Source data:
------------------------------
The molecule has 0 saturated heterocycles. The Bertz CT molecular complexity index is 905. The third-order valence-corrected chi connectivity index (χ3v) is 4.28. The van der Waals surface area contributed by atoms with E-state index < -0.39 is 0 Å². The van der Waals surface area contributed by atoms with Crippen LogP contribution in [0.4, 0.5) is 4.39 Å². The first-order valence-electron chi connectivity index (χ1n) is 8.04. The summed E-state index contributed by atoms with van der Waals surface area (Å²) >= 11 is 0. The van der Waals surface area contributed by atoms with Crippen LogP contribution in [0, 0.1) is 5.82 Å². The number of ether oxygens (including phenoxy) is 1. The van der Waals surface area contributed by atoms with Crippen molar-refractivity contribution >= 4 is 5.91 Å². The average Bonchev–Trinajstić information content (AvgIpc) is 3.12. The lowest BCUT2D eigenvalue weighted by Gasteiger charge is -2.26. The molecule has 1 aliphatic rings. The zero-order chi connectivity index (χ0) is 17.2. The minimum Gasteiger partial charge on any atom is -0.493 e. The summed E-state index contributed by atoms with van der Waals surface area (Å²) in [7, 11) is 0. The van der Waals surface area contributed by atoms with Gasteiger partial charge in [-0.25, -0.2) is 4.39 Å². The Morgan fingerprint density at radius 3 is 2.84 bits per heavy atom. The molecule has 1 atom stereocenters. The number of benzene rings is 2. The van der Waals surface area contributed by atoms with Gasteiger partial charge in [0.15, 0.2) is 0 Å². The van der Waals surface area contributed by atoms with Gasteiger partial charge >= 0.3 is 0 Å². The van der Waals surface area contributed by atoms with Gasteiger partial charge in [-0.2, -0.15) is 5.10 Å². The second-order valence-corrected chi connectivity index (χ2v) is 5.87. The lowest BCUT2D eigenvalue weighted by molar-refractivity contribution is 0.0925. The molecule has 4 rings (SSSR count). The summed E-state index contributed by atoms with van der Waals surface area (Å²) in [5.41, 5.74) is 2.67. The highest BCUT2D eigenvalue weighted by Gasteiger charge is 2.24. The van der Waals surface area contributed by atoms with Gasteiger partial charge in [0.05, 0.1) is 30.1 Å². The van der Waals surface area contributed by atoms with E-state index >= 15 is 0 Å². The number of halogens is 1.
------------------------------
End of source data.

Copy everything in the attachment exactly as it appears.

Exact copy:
The molecule has 0 saturated heterocycles. The Bertz CT molecular complexity index is 905. The third-order valence-corrected chi connectivity index (χ3v) is 4.28. The van der Waals surface area contributed by atoms with E-state index < -0.39 is 0 Å². The van der Waals surface area contributed by atoms with Crippen LogP contribution in [0.4, 0.5) is 4.39 Å². The first-order valence-electron chi connectivity index (χ1n) is 8.04. The summed E-state index contributed by atoms with van der Waals surface area (Å²) >= 11 is 0. The van der Waals surface area contributed by atoms with Crippen LogP contribution in [0, 0.1) is 5.82 Å². The number of ether oxygens (including phenoxy) is 1. The van der Waals surface area contributed by atoms with Crippen molar-refractivity contribution >= 4 is 5.91 Å². The average Bonchev–Trinajstić information content (AvgIpc) is 3.12. The lowest BCUT2D eigenvalue weighted by Gasteiger charge is -2.26. The molecule has 1 aliphatic rings. The zero-order chi connectivity index (χ0) is 17.2. The minimum Gasteiger partial charge on any atom is -0.493 e. The summed E-state index contributed by atoms with van der Waals surface area (Å²) in [7, 11) is 0. The van der Waals surface area contributed by atoms with Gasteiger partial charge in [-0.25, -0.2) is 4.39 Å². The Morgan fingerprint density at radius 3 is 2.84 bits per heavy atom. The molecule has 1 atom stereocenters. The number of benzene rings is 2. The van der Waals surface area contributed by atoms with Gasteiger partial charge in [0.15, 0.2) is 0 Å². The van der Waals surface area contributed by atoms with Gasteiger partial charge >= 0.3 is 0 Å². The van der Waals surface area contributed by atoms with Gasteiger partial charge in [-0.2, -0.15) is 5.10 Å². The second-order valence-corrected chi connectivity index (χ2v) is 5.87. The lowest BCUT2D eigenvalue weighted by molar-refractivity contribution is 0.0925. The molecule has 4 rings (SSSR count). The summed E-state index contributed by atoms with van der Waals surface area (Å²) in [5.41, 5.74) is 2.67. The highest BCUT2D eigenvalue weighted by Gasteiger charge is 2.24. The van der Waals surface area contributed by atoms with Gasteiger partial charge in [0.05, 0.1) is 30.1 Å². The van der Waals surface area contributed by atoms with E-state index >= 15 is 0 Å². The number of halogens is 1.